We’ve worked for many years to be a collaborative partner to the news industry, helping them grow their businesses through ads and subscription services and increase audiences by driving valuable traffic. Since February, we have engaged with more than 25 Australian publishers to get their input on a voluntary code and worked to the timetable and process set out by the ACCC. We have sought to work constructively with industry, the ACCC and Government to develop a Code of Conduct, and we will continue to do so in the revised process set out by the Government today.
Google continues to argue that it provides ample value to news publishers by directing traffic to their websites, where they can monetize it via ads and/or subscription conversions, saying that in 2018 alone it sent in excess of 2BN clicks to Australian news publishers from Australian users.
It also points out publishers can choose whether or not they wish their content to appear in Google search results. Though, in France, it’s worth noting the competition watchdog took the view that Google declaring that it won’t not pay to display any news could put some publishers at a disadvantage vs others.
The dominance of Google’s search engine certainly looks to be a key component for such interventions, along with Facebook’s grip on digital attention spans.
On this, Frydenberg’s articles cites a report by the country’s competition commission which found more than 98 per cent of online searches on mobile devices in Australia are with Google. While Facebook was found to have some 17M local users who connected to its platform for at least half an hour a day. (Australia’s total population is around 25M.)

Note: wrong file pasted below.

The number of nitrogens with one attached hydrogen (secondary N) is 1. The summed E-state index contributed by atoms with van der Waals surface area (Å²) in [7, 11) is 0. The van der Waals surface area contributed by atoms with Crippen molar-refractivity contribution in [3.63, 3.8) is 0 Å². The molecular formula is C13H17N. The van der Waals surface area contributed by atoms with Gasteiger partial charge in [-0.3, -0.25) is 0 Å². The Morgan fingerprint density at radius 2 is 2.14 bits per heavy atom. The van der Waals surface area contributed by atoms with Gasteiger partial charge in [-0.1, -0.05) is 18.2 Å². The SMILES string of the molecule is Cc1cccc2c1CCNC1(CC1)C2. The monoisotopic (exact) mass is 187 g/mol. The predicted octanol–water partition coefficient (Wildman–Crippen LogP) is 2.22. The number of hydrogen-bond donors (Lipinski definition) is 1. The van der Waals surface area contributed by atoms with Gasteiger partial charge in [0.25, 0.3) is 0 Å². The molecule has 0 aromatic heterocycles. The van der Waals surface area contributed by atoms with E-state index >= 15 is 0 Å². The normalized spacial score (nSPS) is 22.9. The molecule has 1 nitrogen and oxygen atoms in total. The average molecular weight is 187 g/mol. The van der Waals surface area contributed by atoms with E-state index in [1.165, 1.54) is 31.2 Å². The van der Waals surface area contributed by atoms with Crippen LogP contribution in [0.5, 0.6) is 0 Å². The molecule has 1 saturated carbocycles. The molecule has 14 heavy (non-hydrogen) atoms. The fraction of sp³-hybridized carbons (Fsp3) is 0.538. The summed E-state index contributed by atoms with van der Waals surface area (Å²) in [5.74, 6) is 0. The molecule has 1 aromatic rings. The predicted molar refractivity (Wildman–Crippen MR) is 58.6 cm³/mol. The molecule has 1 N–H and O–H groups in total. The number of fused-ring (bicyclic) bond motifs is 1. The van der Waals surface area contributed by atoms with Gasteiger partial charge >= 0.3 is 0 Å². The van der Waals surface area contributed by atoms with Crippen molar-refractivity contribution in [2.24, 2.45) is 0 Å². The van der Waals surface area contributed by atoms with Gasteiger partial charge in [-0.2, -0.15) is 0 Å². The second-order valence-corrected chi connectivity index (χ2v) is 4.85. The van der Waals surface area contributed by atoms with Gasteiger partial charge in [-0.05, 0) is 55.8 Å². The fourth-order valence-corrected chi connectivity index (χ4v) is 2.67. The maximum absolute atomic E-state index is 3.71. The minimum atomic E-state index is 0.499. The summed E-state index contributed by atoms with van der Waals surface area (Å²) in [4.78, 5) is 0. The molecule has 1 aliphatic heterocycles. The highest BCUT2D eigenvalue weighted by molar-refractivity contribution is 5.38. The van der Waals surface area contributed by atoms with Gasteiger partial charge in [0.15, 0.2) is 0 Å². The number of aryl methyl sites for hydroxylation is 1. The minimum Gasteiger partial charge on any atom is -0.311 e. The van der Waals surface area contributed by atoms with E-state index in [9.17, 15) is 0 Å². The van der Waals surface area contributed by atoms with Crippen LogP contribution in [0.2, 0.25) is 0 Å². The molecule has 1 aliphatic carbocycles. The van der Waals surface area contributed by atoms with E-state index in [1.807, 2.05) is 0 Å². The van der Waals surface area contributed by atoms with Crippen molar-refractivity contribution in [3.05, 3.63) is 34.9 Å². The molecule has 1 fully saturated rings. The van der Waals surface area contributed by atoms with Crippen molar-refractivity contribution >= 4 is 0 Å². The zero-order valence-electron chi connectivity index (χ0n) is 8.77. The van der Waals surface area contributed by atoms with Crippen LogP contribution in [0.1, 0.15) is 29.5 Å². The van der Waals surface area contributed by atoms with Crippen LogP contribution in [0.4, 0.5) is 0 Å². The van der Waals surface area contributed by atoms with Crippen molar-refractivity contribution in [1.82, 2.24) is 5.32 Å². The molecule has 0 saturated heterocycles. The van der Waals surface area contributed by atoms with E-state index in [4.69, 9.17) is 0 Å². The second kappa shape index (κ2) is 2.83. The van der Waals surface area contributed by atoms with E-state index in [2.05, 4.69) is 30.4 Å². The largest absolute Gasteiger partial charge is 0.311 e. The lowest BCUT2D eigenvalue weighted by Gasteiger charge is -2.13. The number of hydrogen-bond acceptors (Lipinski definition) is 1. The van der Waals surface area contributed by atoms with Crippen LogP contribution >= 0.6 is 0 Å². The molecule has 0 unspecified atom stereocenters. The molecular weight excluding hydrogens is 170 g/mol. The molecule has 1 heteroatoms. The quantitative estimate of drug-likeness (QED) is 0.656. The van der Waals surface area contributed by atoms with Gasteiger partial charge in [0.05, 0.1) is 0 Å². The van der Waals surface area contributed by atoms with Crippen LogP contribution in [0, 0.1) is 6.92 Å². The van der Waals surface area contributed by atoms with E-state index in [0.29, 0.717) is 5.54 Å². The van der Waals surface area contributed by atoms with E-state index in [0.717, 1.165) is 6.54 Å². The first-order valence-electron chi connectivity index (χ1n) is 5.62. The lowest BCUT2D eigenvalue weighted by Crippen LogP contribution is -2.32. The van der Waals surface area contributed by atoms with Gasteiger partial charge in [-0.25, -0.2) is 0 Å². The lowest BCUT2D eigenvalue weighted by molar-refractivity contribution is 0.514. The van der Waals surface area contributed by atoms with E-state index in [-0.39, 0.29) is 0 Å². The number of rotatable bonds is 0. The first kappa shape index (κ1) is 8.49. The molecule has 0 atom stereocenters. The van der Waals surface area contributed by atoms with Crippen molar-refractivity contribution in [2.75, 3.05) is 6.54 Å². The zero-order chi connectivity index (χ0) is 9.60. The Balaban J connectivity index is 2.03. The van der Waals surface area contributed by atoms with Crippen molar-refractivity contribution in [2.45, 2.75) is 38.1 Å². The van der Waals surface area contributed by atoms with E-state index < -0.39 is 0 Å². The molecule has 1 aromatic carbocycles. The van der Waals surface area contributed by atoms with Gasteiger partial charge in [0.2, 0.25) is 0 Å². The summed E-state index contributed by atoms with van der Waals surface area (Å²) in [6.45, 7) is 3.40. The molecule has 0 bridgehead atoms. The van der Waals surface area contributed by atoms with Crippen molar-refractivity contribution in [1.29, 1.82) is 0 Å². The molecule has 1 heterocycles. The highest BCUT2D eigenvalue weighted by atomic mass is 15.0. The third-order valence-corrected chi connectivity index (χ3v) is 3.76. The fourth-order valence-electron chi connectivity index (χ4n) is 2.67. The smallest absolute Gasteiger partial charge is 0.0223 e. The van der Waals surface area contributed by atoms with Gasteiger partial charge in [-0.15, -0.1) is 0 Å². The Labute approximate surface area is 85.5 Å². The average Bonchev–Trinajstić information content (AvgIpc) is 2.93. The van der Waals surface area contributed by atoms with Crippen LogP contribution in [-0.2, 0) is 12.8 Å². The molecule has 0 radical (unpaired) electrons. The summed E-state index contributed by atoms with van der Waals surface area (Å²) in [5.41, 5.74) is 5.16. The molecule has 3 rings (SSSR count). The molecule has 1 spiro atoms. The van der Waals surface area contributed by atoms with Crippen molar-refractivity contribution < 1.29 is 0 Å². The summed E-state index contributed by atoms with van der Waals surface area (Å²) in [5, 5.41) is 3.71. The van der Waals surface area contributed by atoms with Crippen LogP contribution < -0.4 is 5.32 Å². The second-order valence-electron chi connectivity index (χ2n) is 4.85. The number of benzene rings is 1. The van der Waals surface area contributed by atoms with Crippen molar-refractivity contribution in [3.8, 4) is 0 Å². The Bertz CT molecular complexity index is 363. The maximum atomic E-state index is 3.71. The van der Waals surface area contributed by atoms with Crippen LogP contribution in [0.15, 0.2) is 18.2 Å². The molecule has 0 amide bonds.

“For every $100 spent by advertisers in Australia on online advertising, excluding classifieds, $47 goes to Google, $24 to Facebook and $29 to other participants,” Frydenberg also wrote, noting that the local online ad market is worth around $9BN per year — growing more than 8x since 2005.
Reached for comment on the government plan for a mandatory code for reuse of news content, Facebook sent us the following statement — attributed to Will Easton, MD, Facebook Australia and New Zealand:
We’re disappointed by the Government’s announcement, especially as we’ve worked hard to meet their agreed deadline. COVID-19 has impacted every business and industry across the country, including publishers, which is why we announced a new, global investment to support news organisations at a time when advertising revenue is declining. We believe that strong innovation and more transparency around the distribution of news content is critical to building a sustainable news ecosystem. We’ve invested millions of dollars locally to support Australian publishers through content arrangements, partnerships and training for the industry and hope the code will protect the interests of millions of Australians and small businesses that use our services every day.
If enough countries pursue a competition-flavored legislative fix against Google and Facebook to try to extract rents for media publishers it may be more difficult for them to dodge some form of payment for reusing news content. Though the adtech giants still hold other levers they could pull to increase their charges on publishers.
Indeed, their duel role — involved in both the distribution, discovery and monetization of online content and ads, controlling massive ad networks as well as applying algorithms to create content hierarchies to service ads alongside — has attracted additional antitrust scrutiny in certain markets.
After launching a market study of Google and Facebook’s ad platforms last July, the UK’s Competition and Markets Authority (CMA) raised concerns in an interim report in December — kicking off a consultation on a range of potential inventions from breaking up the platform giants to limiting their ability to set self-serving defaults and enforcing data sharing and/or feature interoperability to help rivals compete.
Per its initial findings, the CMA said there were “reasonable grounds” for suspecting serious impediments to competition in the online platforms and digital advertising market. However the regulator has so far favored making recommendations to government, to feed a planned “comprehensive regulatory framework” to govern the behaviour of online platforms, rather than taking it upon itself to intervene directly.